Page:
A pair of Republican state lawmakers joined the call for University of Missouri Systems President Tim Wolfe to resign.
“The lack of leadership Mizzou has been dealing with for months has finally reached the point of being a national embarrassment,” state Rep. Caleb Jones, a Columbia Republican, said Sunday. “It's time for a change in leadership and start the healing process.”
Rep. Steve Cookson, a Republican from Poplar Bluff who chairs the House Higher Education Committee, joined Jones later in the day with a statement calling for Wolfe to either resign or be fired, even hinting at some sort of legislative action if Wolfe is allowed to remain.
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“It has become clear that the MU system leadership can no longer effectively lead and should step aside,” Cookson said. “Failing that the University of Missouri system board of curators should force a change in leadership. Failing this common sense approach it will be incumbent for the governor and the General Assembly to take the appropriate steps to protect this important public asset.”
The calls for new university leadership come a day after racial tensions prompted a strike by black players on the University of Missouri football team and a week after graduate student Jonathan Butler began a hunger strike until Wolfe steps down or is fired.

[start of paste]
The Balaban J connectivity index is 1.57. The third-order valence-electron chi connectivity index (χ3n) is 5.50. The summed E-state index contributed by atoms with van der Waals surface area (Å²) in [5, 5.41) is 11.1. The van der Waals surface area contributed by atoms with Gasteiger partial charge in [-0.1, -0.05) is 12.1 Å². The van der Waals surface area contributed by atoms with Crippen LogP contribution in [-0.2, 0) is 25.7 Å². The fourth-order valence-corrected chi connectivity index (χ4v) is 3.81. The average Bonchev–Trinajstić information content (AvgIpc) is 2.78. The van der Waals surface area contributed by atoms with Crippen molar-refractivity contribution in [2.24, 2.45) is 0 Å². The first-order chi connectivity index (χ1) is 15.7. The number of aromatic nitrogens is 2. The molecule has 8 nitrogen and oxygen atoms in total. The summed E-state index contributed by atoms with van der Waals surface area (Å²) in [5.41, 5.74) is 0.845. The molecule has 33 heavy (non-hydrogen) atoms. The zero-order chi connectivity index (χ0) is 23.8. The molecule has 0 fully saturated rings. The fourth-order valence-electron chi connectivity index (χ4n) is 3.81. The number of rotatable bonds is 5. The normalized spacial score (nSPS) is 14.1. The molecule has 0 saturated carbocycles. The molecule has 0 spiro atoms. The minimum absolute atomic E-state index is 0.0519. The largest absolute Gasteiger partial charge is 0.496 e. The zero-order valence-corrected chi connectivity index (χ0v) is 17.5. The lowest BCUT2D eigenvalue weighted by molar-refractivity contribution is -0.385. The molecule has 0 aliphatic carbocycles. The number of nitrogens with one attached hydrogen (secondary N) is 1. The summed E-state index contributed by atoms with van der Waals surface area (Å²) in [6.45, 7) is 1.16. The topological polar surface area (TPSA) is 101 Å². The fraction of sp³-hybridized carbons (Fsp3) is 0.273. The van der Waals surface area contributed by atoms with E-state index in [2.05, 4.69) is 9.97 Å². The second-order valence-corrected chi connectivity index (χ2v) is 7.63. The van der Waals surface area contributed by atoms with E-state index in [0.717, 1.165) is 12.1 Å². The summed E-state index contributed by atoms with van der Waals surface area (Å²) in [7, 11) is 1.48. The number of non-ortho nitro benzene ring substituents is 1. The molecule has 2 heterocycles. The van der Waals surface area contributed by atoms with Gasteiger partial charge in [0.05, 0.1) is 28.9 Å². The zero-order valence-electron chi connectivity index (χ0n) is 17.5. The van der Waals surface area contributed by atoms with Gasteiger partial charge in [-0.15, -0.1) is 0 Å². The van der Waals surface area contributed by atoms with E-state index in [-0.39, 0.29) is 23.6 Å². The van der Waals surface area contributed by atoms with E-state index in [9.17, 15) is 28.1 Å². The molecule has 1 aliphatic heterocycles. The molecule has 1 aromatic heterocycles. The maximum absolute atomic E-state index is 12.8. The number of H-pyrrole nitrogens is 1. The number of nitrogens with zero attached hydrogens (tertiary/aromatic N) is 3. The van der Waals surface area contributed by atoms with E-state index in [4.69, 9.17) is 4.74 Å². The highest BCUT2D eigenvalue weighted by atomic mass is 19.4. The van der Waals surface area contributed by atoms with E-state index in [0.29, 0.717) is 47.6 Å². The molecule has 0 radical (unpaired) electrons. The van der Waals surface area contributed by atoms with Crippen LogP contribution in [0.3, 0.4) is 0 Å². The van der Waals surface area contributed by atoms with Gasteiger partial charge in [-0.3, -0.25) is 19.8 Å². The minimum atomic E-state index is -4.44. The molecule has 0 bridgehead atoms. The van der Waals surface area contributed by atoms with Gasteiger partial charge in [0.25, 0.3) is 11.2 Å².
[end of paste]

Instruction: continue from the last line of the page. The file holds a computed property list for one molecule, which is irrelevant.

Wolfe stood firm in a statement released Sunday afternoon, saying the university would continue work on a systemwide diversity and inclusion strategy set to be unveiled next spring.
“In the meantime, I am dedicated to ongoing dialogue to address these very complex, societal issues as they affect our campus community,” Wolfe said.
Wolfe has come under fire in recent months for his response, or lack of response in some cases, to a flurry of racist episodes on the Columbia campus.
The criticism culminated Saturday, when a strike by Mizzou football players put an upcoming game scheduled for Arrowhead Stadium against BYU in jeopardy. Head Coach Gary Pinkel tweeted in support of his players Sunday morning.
Lt. Gov. Peter Kinder, a Republican who is running for his party’s nomination for governor next year, released a statement calling for students’ concerns to be heard out by university administrators, but “our universities cannot be run by individuals' making demands or using extreme actions.”
“The Board of Curators is in place to make informed decisions and govern, and they must be free to do so,” Kinder said. “Otherwise chaos ensues, and no student is served by that.”
On the university’s Columbia campus Sunday, many white students were hesitation to discuss the ongoing tumult. Those those who did expressed support for the protests.
State Sen. Maria Chappelle-Nadal, a University City Democrat, publicly expressed support for Butler’s hunger strike last week, telling The Star “I want him to know I stand with him, not as a senator but as a human being.”